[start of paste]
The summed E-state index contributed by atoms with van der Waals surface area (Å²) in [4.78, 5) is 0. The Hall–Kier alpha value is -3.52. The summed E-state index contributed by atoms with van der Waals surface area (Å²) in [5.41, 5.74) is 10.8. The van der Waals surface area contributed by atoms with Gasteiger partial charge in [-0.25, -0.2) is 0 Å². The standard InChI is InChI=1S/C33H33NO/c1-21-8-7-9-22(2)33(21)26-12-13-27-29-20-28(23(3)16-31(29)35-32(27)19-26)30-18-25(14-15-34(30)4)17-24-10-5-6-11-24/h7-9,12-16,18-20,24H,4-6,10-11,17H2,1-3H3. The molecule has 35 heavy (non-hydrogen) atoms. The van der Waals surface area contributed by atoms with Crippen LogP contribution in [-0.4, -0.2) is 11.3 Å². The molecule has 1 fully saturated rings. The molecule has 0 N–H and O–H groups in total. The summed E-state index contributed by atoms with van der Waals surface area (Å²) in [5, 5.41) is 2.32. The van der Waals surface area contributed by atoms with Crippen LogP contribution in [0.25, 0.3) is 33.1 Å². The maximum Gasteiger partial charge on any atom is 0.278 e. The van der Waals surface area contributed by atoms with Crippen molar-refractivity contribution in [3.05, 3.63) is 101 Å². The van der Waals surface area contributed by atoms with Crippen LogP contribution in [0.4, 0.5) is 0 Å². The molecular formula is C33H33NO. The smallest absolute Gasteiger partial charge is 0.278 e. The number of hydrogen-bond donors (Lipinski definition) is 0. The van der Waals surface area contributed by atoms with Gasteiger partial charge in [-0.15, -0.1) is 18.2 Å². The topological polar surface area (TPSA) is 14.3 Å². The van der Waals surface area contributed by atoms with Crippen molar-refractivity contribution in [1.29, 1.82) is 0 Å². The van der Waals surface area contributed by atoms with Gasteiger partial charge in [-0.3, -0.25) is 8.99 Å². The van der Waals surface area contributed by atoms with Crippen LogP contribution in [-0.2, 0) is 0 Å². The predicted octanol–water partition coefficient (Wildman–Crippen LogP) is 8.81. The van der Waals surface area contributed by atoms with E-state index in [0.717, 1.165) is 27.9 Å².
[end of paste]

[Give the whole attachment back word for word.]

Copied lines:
The summed E-state index contributed by atoms with van der Waals surface area (Å²) in [4.78, 5) is 0. The Hall–Kier alpha value is -3.52. The summed E-state index contributed by atoms with van der Waals surface area (Å²) in [5.41, 5.74) is 10.8. The van der Waals surface area contributed by atoms with Gasteiger partial charge in [-0.25, -0.2) is 0 Å². The standard InChI is InChI=1S/C33H33NO/c1-21-8-7-9-22(2)33(21)26-12-13-27-29-20-28(23(3)16-31(29)35-32(27)19-26)30-18-25(14-15-34(30)4)17-24-10-5-6-11-24/h7-9,12-16,18-20,24H,4-6,10-11,17H2,1-3H3. The molecule has 35 heavy (non-hydrogen) atoms. The van der Waals surface area contributed by atoms with Crippen LogP contribution in [-0.4, -0.2) is 11.3 Å². The molecule has 1 fully saturated rings. The molecule has 0 N–H and O–H groups in total. The summed E-state index contributed by atoms with van der Waals surface area (Å²) in [5, 5.41) is 2.32. The van der Waals surface area contributed by atoms with Crippen LogP contribution in [0.25, 0.3) is 33.1 Å². The maximum Gasteiger partial charge on any atom is 0.278 e. The van der Waals surface area contributed by atoms with Crippen molar-refractivity contribution in [3.05, 3.63) is 101 Å². The van der Waals surface area contributed by atoms with Crippen LogP contribution in [0.4, 0.5) is 0 Å². The molecular formula is C33H33NO. The smallest absolute Gasteiger partial charge is 0.278 e. The number of hydrogen-bond donors (Lipinski definition) is 0. The van der Waals surface area contributed by atoms with Gasteiger partial charge in [-0.15, -0.1) is 18.2 Å². The topological polar surface area (TPSA) is 14.3 Å². The van der Waals surface area contributed by atoms with Crippen molar-refractivity contribution in [1.29, 1.82) is 0 Å². The van der Waals surface area contributed by atoms with Gasteiger partial charge in [-0.3, -0.25) is 8.99 Å². The van der Waals surface area contributed by atoms with Crippen LogP contribution in [-0.2, 0) is 0 Å². The predicted octanol–water partition coefficient (Wildman–Crippen LogP) is 8.81. The van der Waals surface area contributed by atoms with E-state index in [0.717, 1.165) is 27.9 Å².